Nikkei recoups some of Thursday's 7.3 pct dive, bull run seen intact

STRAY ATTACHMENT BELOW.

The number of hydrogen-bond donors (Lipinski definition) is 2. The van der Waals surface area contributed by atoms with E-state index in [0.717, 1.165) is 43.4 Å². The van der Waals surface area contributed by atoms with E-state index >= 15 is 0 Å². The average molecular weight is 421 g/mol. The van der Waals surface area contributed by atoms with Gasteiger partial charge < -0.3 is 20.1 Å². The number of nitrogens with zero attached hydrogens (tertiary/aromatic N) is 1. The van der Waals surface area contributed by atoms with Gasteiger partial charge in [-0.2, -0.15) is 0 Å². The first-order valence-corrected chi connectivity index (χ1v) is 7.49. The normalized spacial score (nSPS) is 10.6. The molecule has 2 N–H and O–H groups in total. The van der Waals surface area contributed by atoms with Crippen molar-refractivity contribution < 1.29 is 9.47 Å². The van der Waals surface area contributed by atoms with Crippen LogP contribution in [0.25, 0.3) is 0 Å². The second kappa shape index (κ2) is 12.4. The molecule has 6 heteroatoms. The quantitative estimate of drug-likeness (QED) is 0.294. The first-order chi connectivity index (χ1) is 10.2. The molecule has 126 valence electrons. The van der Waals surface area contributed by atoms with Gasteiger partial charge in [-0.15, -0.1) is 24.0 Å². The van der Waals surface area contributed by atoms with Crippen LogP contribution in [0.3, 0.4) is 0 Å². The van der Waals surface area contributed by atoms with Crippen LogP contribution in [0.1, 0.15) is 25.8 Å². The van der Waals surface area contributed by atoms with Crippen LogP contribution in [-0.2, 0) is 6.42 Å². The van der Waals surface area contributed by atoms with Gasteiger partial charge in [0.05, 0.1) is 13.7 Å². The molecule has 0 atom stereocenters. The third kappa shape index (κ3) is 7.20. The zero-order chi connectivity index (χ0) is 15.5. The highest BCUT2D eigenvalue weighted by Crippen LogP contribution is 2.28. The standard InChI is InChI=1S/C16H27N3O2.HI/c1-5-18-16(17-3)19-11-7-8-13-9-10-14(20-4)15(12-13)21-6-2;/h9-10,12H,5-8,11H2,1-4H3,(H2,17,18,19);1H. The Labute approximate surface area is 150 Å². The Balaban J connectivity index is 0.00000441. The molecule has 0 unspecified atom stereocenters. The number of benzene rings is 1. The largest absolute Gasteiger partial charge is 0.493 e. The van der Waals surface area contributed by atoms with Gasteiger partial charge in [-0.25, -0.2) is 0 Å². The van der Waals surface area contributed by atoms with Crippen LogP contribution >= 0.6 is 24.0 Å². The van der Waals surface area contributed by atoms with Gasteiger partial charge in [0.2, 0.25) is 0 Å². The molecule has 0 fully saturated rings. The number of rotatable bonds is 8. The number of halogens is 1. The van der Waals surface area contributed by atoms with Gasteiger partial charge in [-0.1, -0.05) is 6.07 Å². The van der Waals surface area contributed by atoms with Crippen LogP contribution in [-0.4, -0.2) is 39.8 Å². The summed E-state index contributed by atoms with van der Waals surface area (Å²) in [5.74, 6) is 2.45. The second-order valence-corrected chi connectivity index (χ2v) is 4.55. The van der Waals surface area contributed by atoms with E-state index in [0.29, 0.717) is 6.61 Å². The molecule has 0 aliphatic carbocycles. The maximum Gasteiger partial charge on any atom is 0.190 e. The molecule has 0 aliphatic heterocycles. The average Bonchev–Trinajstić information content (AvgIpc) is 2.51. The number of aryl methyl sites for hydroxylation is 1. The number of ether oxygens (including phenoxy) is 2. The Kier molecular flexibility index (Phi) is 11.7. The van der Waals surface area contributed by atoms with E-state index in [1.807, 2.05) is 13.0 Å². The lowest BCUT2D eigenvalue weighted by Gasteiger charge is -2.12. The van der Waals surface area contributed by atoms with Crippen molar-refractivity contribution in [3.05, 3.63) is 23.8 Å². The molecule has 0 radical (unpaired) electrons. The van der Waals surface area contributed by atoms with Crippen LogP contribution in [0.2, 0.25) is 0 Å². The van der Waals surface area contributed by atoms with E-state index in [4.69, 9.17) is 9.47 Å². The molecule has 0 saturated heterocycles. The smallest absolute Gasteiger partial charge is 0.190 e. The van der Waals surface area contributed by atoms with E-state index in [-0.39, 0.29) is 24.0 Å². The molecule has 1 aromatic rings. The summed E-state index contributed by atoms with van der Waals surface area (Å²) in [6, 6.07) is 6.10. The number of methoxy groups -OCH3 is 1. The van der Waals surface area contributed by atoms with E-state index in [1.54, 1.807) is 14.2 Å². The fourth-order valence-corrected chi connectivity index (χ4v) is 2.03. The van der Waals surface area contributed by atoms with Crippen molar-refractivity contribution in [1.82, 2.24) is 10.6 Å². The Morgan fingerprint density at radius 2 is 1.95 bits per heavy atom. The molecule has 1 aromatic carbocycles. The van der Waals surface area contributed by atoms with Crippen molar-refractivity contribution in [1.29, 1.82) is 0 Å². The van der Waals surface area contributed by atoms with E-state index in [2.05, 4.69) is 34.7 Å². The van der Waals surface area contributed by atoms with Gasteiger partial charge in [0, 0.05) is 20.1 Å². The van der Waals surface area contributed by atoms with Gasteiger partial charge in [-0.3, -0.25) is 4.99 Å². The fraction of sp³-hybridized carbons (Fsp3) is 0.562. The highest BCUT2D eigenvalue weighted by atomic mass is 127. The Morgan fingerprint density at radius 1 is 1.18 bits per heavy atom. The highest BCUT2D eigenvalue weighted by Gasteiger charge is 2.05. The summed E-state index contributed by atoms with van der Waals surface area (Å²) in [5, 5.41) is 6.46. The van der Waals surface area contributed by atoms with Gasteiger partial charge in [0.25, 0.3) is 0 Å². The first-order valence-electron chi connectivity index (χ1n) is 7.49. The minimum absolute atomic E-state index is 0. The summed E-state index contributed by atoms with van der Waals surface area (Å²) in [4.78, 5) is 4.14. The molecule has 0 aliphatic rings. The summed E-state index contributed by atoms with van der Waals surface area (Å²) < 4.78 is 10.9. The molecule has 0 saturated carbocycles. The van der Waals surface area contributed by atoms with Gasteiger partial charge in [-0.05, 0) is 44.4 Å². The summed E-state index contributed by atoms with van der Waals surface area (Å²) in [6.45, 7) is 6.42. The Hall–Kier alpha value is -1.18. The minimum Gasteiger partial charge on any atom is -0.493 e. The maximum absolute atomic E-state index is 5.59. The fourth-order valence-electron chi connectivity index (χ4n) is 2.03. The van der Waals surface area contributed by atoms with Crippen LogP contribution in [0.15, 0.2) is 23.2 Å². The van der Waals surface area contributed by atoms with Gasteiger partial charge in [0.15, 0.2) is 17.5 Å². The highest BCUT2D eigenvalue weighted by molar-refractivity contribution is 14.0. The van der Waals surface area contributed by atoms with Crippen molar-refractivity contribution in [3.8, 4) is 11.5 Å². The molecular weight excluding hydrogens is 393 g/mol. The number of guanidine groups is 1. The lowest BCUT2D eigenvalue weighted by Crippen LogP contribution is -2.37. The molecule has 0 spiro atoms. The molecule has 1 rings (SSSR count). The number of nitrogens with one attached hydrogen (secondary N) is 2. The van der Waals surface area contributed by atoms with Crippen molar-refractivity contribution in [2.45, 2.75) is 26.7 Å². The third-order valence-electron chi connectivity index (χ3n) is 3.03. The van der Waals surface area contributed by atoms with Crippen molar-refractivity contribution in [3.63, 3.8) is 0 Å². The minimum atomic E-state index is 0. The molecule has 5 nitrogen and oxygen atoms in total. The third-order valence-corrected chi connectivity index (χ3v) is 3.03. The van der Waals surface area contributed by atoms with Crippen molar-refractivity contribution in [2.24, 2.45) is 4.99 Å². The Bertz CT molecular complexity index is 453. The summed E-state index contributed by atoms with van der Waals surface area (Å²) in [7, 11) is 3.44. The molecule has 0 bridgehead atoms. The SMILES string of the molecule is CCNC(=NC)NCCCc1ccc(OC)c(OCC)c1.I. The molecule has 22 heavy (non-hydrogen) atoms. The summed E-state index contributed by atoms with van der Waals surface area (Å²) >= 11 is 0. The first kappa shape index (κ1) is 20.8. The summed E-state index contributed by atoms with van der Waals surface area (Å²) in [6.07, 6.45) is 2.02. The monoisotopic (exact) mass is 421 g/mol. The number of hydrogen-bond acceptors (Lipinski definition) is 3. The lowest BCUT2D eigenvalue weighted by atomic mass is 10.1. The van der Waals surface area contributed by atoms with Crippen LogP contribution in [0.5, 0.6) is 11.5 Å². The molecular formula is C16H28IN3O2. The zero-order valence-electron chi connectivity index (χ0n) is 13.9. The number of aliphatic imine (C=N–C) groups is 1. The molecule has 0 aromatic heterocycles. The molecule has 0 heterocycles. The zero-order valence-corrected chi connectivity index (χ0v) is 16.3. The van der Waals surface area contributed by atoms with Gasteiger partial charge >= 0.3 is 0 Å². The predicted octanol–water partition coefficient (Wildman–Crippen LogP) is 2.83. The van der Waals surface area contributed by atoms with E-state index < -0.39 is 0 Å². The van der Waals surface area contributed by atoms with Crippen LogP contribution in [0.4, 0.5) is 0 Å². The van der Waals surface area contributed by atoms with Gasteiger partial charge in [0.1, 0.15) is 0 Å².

* Nikkei rises 2.7 pct, Topix up 2.5 pct * Nikkei still on track for longest monthly winning run since 1972 By Dominic Lau TOKYO, May 24 (Reuters) - The Nikkei share average regained ground on Friday after a 7.3-percent dive in the previous session, which most market watchers said marked a long-overdue correction and didn't presage the end of a remarkable six-month bull-run. Thursday's biggest one-day percentage drop in two years was triggered by weak manufacturing activity data in China, Japan's second-biggest export market, as well as worries about an earlier-than-expected roll-back of U.S. stimulus. The Nikkei climbed 2.7 percent to 14,867.90 after trading as high as 15,007.50. Despite Thursday's slide, the index is up 7.3 percent so far this month, on track for a 10th straight month of gains -- its longest such winning streak since 1972. "This shows the strength and the robustness of the market. You are not getting panic investment," said a Tokyo-based analyst, who declined to be identified. "I'm surprised it didn't sell off another day. This goes to show that people want to put assets to work." The Nikkei is up over 70 percent since mid-November, buoyed by Prime Minister Shinzo Abe's policy prescription of aggressive monetary and fiscal policies to revive the world's third-largest economy. Toyota Motor Corp rebounded 2.4 percent and was the second-most traded stock on the main board by turnover, while Mazda Motor Corp jumped 7.2 percent after tumbling 7.6 percent in the previous session. "It's just a speed bump, in my view. The Japanese market is due for a technical correction after strong returns we have this year," said U.S.-based Audrey Kaplan, fund manager of the $656 million Federated InterContinental Fund. "The economic conditions in Japan are substantially better then they were a few months ago. That will support the market going forward," she said, adding that she has increased Japan weightings in her fund to 20 percent from 14.9 percent at the end of March. . Japanese companies' one-month earnings momentum -- analysts' earnings upgrades minus downgrades as a total of estimates -- stood at 9.8 percent this month versus 9.7 percent in April, according to Thomson Reuters I/B/E/S. It was minus 7.2 percent in December. Among Kaplan's top picks in the currency-sensitive exporters were farm equipment and machinery maker Kubota Corp and Toto Ltd, maker of sanitary earthenware and faucets. Kubota was up 2.9 percent and Toto gained 3.3 percent. VOLATILITY EASES The broader Topix index advanced 2.5 percent to 1,218.24 on Friday morning, with volume at 69 percent of its full daily average for the past 90 trading days. The Nikkei volatility index fell 17.5 percent after jumping 58 percent in the previous session when investors' risk appetite took a tumble. Buoyed by the Nikkei's surge since mid-November, Japanese equities' 12-month forward price-to-earnings ratio now stands at 15.9, a level not seen since May 2010, according to Thomson Reuters Datastream. While Friday's rebound came as a welcome relief, the Tokyo-based analyst expects more volatility in the next few sessions. "On the one hand, you have domestic investors who have less regard for valuations. Then you have serious institutional investors who sadly have a master to answer to. As a result they have to justify holding stocks at ridiculous valuations," he said. "It's becoming very hard when you have retail investors who have gone through from 18 percent of turnover to 40 percent of turnover. That's a huge shift. A lot of these moves have put stocks at a pricing level which you cannot justify in conventional methodology."
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